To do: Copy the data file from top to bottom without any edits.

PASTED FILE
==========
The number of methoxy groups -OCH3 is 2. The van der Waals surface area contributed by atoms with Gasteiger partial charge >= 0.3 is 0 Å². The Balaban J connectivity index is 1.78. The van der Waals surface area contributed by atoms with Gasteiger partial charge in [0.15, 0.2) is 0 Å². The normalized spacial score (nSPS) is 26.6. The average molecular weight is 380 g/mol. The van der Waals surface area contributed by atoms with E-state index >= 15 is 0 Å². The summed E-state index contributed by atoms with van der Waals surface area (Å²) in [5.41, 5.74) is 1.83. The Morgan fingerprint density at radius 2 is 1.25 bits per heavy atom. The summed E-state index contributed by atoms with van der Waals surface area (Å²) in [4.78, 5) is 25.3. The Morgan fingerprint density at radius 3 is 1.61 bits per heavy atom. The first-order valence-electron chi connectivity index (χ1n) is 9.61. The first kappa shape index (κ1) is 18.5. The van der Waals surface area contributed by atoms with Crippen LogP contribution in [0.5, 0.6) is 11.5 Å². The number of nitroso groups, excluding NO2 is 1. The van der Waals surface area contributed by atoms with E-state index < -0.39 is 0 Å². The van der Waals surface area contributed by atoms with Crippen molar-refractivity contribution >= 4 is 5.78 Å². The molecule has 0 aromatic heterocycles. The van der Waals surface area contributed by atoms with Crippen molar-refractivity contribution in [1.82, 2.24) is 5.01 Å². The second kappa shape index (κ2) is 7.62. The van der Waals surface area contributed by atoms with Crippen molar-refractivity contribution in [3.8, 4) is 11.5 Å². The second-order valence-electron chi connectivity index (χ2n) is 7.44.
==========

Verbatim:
The number of methoxy groups -OCH3 is 2. The van der Waals surface area contributed by atoms with Gasteiger partial charge >= 0.3 is 0 Å². The Balaban J connectivity index is 1.78. The van der Waals surface area contributed by atoms with Gasteiger partial charge in [0.15, 0.2) is 0 Å². The normalized spacial score (nSPS) is 26.6. The average molecular weight is 380 g/mol. The van der Waals surface area contributed by atoms with E-state index >= 15 is 0 Å². The summed E-state index contributed by atoms with van der Waals surface area (Å²) in [5.41, 5.74) is 1.83. The Morgan fingerprint density at radius 2 is 1.25 bits per heavy atom. The summed E-state index contributed by atoms with van der Waals surface area (Å²) in [4.78, 5) is 25.3. The Morgan fingerprint density at radius 3 is 1.61 bits per heavy atom. The first-order valence-electron chi connectivity index (χ1n) is 9.61. The first kappa shape index (κ1) is 18.5. The van der Waals surface area contributed by atoms with Crippen LogP contribution in [0.5, 0.6) is 11.5 Å². The number of nitroso groups, excluding NO2 is 1. The van der Waals surface area contributed by atoms with E-state index < -0.39 is 0 Å². The van der Waals surface area contributed by atoms with Crippen molar-refractivity contribution >= 4 is 5.78 Å². The molecule has 0 aromatic heterocycles. The van der Waals surface area contributed by atoms with Crippen molar-refractivity contribution in [1.82, 2.24) is 5.01 Å². The second kappa shape index (κ2) is 7.62. The van der Waals surface area contributed by atoms with Crippen molar-refractivity contribution in [3.8, 4) is 11.5 Å². The second-order valence-electron chi connectivity index (χ2n) is 7.44.